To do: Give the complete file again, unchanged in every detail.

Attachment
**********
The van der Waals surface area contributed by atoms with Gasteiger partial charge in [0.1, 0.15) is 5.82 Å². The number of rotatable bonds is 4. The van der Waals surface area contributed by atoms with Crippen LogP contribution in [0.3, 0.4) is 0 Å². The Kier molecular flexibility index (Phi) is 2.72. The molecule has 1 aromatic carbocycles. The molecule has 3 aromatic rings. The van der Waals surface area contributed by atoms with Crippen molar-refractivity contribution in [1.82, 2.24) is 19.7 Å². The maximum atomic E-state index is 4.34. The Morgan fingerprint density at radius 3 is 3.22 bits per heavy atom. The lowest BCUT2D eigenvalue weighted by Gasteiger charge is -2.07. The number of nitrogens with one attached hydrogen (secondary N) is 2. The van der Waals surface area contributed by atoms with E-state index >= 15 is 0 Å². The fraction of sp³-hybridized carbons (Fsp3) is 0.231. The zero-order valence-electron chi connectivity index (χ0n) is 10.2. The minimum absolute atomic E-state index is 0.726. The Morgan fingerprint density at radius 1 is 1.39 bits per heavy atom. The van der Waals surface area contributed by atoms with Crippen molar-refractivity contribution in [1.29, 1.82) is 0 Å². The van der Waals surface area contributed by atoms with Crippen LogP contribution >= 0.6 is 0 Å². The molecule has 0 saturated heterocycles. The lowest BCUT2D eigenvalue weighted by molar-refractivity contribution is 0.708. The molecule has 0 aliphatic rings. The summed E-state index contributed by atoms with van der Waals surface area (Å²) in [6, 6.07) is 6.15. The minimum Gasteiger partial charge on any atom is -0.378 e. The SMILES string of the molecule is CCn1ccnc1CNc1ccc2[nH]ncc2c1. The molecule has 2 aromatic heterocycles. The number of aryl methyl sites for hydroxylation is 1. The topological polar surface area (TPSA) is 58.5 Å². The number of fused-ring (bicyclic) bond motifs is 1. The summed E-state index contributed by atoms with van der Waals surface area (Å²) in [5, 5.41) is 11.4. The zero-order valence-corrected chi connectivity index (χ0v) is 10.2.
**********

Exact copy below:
The van der Waals surface area contributed by atoms with Gasteiger partial charge in [0.1, 0.15) is 5.82 Å². The number of rotatable bonds is 4. The van der Waals surface area contributed by atoms with Crippen LogP contribution in [0.3, 0.4) is 0 Å². The Kier molecular flexibility index (Phi) is 2.72. The molecule has 1 aromatic carbocycles. The molecule has 3 aromatic rings. The van der Waals surface area contributed by atoms with Crippen molar-refractivity contribution in [1.82, 2.24) is 19.7 Å². The maximum atomic E-state index is 4.34. The Morgan fingerprint density at radius 3 is 3.22 bits per heavy atom. The lowest BCUT2D eigenvalue weighted by Gasteiger charge is -2.07. The number of nitrogens with one attached hydrogen (secondary N) is 2. The van der Waals surface area contributed by atoms with E-state index >= 15 is 0 Å². The fraction of sp³-hybridized carbons (Fsp3) is 0.231. The zero-order valence-electron chi connectivity index (χ0n) is 10.2. The minimum absolute atomic E-state index is 0.726. The Morgan fingerprint density at radius 1 is 1.39 bits per heavy atom. The van der Waals surface area contributed by atoms with Crippen molar-refractivity contribution in [1.29, 1.82) is 0 Å². The van der Waals surface area contributed by atoms with Crippen LogP contribution >= 0.6 is 0 Å². The molecule has 0 saturated heterocycles. The lowest BCUT2D eigenvalue weighted by molar-refractivity contribution is 0.708. The molecule has 0 aliphatic rings. The summed E-state index contributed by atoms with van der Waals surface area (Å²) in [6, 6.07) is 6.15. The minimum Gasteiger partial charge on any atom is -0.378 e. The SMILES string of the molecule is CCn1ccnc1CNc1ccc2[nH]ncc2c1. The molecule has 2 aromatic heterocycles. The number of aryl methyl sites for hydroxylation is 1. The topological polar surface area (TPSA) is 58.5 Å². The number of fused-ring (bicyclic) bond motifs is 1. The summed E-state index contributed by atoms with van der Waals surface area (Å²) in [5, 5.41) is 11.4. The zero-order valence-corrected chi connectivity index (χ0v) is 10.2.